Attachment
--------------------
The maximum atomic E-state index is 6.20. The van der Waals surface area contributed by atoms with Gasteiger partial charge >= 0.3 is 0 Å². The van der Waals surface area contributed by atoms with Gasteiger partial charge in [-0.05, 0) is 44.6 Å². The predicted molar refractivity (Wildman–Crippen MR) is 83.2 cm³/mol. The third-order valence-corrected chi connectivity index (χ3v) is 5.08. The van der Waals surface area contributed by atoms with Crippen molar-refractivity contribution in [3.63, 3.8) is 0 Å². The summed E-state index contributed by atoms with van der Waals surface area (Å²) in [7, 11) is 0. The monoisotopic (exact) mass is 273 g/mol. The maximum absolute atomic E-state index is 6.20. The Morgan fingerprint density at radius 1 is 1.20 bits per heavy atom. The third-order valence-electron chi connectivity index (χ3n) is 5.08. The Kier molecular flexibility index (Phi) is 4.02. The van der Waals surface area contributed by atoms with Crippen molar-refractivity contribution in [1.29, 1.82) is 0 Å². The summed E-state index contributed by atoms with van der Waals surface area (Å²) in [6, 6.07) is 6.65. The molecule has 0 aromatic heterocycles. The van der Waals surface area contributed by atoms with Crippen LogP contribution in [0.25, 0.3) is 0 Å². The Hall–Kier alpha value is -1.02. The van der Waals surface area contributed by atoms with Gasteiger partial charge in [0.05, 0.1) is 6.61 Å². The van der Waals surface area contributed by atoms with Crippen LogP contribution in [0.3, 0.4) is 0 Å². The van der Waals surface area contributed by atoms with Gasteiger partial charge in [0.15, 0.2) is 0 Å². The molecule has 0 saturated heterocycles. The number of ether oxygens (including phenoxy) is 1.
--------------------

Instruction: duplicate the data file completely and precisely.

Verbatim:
The maximum atomic E-state index is 6.20. The van der Waals surface area contributed by atoms with Gasteiger partial charge >= 0.3 is 0 Å². The van der Waals surface area contributed by atoms with Gasteiger partial charge in [-0.05, 0) is 44.6 Å². The predicted molar refractivity (Wildman–Crippen MR) is 83.2 cm³/mol. The third-order valence-corrected chi connectivity index (χ3v) is 5.08. The van der Waals surface area contributed by atoms with Crippen molar-refractivity contribution in [3.63, 3.8) is 0 Å². The summed E-state index contributed by atoms with van der Waals surface area (Å²) in [7, 11) is 0. The monoisotopic (exact) mass is 273 g/mol. The maximum absolute atomic E-state index is 6.20. The Morgan fingerprint density at radius 1 is 1.20 bits per heavy atom. The third-order valence-electron chi connectivity index (χ3n) is 5.08. The Kier molecular flexibility index (Phi) is 4.02. The van der Waals surface area contributed by atoms with Crippen molar-refractivity contribution in [1.29, 1.82) is 0 Å². The summed E-state index contributed by atoms with van der Waals surface area (Å²) in [6, 6.07) is 6.65. The molecule has 0 aromatic heterocycles. The van der Waals surface area contributed by atoms with Crippen LogP contribution in [0.25, 0.3) is 0 Å². The Hall–Kier alpha value is -1.02. The van der Waals surface area contributed by atoms with Gasteiger partial charge in [0.05, 0.1) is 6.61 Å². The van der Waals surface area contributed by atoms with Crippen LogP contribution in [0.3, 0.4) is 0 Å². The van der Waals surface area contributed by atoms with Gasteiger partial charge in [0.15, 0.2) is 0 Å². The molecule has 0 saturated heterocycles. The number of ether oxygens (including phenoxy) is 1.